What Determines the Value of My Vehicle?
A lot of different factors go into determining a car’s value. Your insurance provider will take into account your car’s age, mileage, condition, and resale value among other factors to determine its cash value and if it meets the total loss threshold. Let’s take a closer look at this information.
· How Much Damage Has it Sustained?
This isn’t something you can always see just by looking at a car that’s been damaged. For example, the auto could have a cracked frame, which may not be visible but is almost always an indicator of a vehicle that will be totaled. On the other hand, a car that looks heavily damaged with dents and other visible issues may be more easily repaired. This information can be determined by a mechanic and will be passed on to the claims adjuster.
· How Much Will it Cost to Repair?
Typically, if a vehicle will cost more than 70-75% of its pre-incident value to repair, the auto insurance company will declare it totaled. This is because there are other costs they factor in – like how much it will cost for them to put you in a rental while yours is being repaired.
· How Old is the Vehicle?
The year of your automobile is important. It becomes harder and more expensive to find replacement parts for older cars. If it looks like sourcing parts is going to be onerous and costly because your wheels are an antique, then it may be totaled.
· What is the Vehicle’s Make, Model and Trim?
Those initials after your automobile’s make and model count. You can see the difference between an LX and an EX model if you plug the specifics into the Kelley Blue Book’s What’s My Car Worth tool. When assessing the pre-accident value of your vehicle, there may be quite a difference between the trims.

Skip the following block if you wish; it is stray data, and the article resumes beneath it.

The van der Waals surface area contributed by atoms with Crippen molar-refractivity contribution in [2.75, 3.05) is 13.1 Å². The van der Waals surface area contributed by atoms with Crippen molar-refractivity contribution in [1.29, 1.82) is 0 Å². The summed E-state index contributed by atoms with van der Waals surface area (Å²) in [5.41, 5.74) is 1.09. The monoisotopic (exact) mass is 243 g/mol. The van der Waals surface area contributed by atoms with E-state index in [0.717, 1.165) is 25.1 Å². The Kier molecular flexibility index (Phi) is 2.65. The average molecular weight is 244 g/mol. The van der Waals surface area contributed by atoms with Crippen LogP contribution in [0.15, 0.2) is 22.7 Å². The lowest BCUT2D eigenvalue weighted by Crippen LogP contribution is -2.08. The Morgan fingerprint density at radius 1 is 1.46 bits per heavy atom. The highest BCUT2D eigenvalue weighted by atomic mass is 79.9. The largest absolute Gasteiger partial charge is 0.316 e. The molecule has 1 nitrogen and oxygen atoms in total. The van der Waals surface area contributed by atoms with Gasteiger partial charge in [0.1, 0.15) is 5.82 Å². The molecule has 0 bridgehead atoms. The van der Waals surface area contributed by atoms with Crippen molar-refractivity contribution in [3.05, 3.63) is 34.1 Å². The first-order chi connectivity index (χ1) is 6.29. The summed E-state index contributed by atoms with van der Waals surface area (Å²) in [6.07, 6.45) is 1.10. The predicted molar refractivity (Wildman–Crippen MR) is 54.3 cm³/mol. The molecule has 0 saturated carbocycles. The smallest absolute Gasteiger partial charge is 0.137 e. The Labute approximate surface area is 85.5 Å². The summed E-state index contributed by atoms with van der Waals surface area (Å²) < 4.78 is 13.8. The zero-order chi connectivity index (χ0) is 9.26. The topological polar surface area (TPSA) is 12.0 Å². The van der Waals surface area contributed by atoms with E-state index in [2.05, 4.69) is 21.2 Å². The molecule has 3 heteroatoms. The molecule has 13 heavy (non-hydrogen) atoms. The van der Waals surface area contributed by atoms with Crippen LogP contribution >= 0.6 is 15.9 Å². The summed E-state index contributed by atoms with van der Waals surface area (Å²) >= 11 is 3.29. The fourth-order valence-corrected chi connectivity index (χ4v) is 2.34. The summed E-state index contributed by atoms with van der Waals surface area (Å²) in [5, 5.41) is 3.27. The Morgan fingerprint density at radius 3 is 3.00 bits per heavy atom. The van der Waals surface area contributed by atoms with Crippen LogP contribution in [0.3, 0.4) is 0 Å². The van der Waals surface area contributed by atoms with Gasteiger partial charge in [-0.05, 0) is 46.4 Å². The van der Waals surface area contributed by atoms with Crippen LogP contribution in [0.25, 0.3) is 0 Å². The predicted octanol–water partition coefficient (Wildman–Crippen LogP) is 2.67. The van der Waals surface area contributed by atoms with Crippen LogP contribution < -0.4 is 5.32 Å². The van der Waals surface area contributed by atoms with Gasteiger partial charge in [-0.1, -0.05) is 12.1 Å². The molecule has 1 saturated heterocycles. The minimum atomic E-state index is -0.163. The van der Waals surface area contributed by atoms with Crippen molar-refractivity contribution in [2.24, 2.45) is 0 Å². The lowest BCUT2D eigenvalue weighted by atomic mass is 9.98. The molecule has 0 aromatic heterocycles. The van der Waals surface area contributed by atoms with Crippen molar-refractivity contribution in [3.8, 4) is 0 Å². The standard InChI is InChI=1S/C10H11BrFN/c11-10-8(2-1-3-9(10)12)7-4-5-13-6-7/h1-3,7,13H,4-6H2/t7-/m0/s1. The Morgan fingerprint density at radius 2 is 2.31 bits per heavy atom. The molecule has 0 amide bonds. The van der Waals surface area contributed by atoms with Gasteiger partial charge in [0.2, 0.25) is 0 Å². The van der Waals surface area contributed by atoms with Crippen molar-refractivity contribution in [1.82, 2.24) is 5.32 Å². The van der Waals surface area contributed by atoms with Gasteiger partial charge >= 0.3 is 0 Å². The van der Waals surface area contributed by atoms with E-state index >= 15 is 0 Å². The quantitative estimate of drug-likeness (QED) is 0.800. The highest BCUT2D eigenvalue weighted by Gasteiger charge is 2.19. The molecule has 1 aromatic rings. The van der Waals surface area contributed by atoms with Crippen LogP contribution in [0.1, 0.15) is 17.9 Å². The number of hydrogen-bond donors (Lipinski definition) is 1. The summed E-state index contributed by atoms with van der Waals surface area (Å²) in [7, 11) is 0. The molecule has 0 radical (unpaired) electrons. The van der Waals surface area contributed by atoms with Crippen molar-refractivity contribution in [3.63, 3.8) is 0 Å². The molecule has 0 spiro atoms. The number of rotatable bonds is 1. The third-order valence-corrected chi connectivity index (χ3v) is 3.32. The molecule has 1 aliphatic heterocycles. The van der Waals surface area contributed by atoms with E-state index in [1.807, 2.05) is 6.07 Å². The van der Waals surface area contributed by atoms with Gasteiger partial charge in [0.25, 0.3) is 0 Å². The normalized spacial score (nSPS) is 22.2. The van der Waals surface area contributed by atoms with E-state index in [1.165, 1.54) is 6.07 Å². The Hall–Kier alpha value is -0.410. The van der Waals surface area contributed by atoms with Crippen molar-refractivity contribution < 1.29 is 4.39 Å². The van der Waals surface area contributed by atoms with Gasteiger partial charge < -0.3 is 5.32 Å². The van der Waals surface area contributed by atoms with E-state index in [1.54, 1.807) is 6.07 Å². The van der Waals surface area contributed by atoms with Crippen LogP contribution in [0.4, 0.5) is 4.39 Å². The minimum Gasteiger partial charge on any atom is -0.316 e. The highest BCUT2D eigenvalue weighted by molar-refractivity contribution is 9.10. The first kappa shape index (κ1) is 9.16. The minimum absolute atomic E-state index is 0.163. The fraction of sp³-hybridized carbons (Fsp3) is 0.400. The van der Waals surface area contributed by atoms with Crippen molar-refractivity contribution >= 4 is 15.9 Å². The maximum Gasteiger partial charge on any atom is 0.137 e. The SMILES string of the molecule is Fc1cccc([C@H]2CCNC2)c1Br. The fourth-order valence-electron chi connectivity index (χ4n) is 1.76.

· Will the Insurance Company Make Any Money on Salvage?
Maybe. Insurers will also be taking into consideration how much money it can recoup from the salvage yard – which makes its money by selling the parts off your vehicle. If the salvage value of your auto means money into the insurance provider’s accounts, it’s more likely to declare it totaled.
What If I Disagree With the Insurance Company About My Car’s Worth?
There are steps you can take if you disagree with the adjuster’s fair market value of your vehicle. And, in many cases, you will be right to do so since the insurance claims adjuster wants to pay the least possible amount for your totaled car. Here are some steps you can take if you want to dispute the appraised value.
- Understand the value of your vehicle: You have tools at your disposal for this step. You can use the Kelley Blue Book website listed above to start. You should also consider having a mechanic in your local area take a look and give you an estimate of value. If your estimates are higher than the insurance company’s figure, you are in a position to negotiate.